Disney’s new property in Hawaii—it opened just six months ago—proves to be both a prime location for meetings and events and a haven for any kids who might be along for the ride. The creators and builders of Aulani, A Disney Resort & Spa have done a stunning job of incorporating Hawaiian art and culture into its design and its daily operations. The resort is located in Ko Olina, about 40 minutes from Honolulu and Waikiki, on the leeward, or dry side, of the island.
First, the meeting space. Located in a quiet enclave facing inland toward Oahu’s mountains, the 14,545-square-foot conference center is readily accessible from the main floor public area, yet secluded enough to give meetings and events the privacy they require. (President Obama used the conference center for a fundraiser in November after the Asia-Pacific Economic Cooperation forum.) An additional 35,000 square feet of outdoor event space makes the most of the island’s gentle breezes and the ocean views.
The 21-acre resort features 840 rooms, suites, and villas, with either a garden view or a view facing toward the Disney Imagineer–built Waikolohe Valley and the ocean beyond. Mimicking the landscape of Oahu, Waikolohe Valley is the property’s recreational hub—and it got plenty of use during the February school vacation week when I visited. Its centerpiece is a lava outcropping that looks like a mini-volcano, which encloses a water slide where kids and adults alike can begin their journey, in either single or tandem tubes, down the lazy river that runs through the Valley. For an additional fee, guests can snorkel in a saltwater lagoon stocked with hundreds of native fish. Waikolohe has two pools surrounded by beach chairs and private cabanas, four whirlpool spas, the Lava Shack for quick food service, and the Papalua Shave ice station. An adjacent pool area, close to the Laniwai Spa, is a quiet retreat. But if you prefer the real thing, step down onto the sandy beach and swim in the lovely saltwater lagoon.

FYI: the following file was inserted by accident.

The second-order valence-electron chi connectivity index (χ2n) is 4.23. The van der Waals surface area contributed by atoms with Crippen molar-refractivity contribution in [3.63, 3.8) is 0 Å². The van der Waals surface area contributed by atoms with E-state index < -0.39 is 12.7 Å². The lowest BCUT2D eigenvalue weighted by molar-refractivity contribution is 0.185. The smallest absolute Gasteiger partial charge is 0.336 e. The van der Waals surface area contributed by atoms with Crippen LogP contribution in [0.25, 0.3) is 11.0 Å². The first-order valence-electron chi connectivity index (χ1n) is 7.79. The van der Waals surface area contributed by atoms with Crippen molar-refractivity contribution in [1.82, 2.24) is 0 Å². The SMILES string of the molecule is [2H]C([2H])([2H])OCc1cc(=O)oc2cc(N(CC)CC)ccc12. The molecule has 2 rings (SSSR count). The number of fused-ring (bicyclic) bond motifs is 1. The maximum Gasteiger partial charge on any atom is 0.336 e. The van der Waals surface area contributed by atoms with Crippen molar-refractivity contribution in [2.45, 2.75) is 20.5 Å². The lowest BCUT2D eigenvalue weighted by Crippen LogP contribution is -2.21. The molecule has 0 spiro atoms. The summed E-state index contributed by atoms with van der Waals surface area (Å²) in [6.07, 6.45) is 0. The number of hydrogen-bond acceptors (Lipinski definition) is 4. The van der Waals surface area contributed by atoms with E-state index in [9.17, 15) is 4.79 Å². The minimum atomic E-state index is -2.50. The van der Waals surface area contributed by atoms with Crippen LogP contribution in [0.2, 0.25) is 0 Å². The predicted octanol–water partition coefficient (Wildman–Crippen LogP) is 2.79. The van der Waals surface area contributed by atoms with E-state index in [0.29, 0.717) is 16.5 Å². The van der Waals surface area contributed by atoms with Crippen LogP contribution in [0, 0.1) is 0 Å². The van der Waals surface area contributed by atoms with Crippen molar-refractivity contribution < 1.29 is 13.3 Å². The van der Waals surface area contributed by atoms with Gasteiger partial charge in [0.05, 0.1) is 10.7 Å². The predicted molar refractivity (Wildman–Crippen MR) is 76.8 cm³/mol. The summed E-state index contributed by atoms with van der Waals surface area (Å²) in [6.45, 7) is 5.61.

The 18,000-square-foot Laniwai Spa has 15 treatment rooms and a tranquil 5,000-square-foot outdoor hydrotherapy garden with herbal pools, a reflexology path, and six rain showers. The area can also be utilized for al fresco evening receptions.
Aulani’s two main eateries are the buffet-style Makahiki restaurant, which opens onto Waikolohe Valley and features a rich and varied breakfast buffet. The ‘Ama ‘Ama offers fresh, local food with a focus on Hawaiian cuisine, and beautiful views of the ocean from both the breezy main restaurant area and the outdoor patio. (Sightings of humpback whales migrating just offshore during my visit were a special treat for diners.)
Also not to be missed is the ground floor ‘Olelo Room, a bar and lounge where all staff are fluent in Hawaiian and the décor features wood carvings showcasing Hawaiian words. The staff are warmly accommodating, happy to coach guests in proper pronunciation.
When it comes to entertainment, the Aulani’s got a lot. For kids, there’s the stupendous Aunty’s Beach House, where children can create, play, and explore for hours. The resort also offers separate teen and ’tween programs. After sunset, there are Disney movie nights under the stars. And twice a week, the excellent Aulani Starlit Hui revue features dancers and musicians, hula and ukelele, in 25 minutes of nonstop entertainment.
The 18-hole Ted Robinson–designed championship golf course is steps away, and Aulani offers groups a wide menu of off-site excursions ranging from rainforest hikes or cruising aboard a catamaran, to a journey to Kualoa Ranch on the windward side of the island for horseback riding or an ATV trek, and a ride through a lush, expansive valley where cattle graze and such film classics as Jurassic Park and King Kong were shot.
Aulani is about a 30-minute ride from Honolulu International Airport. Hawaiian Airlines offers direct connections from many West Coast cities and Las Vegas, and beginning on June 4, 2012, will offer nonstop service from New York City’s JFK International Airport.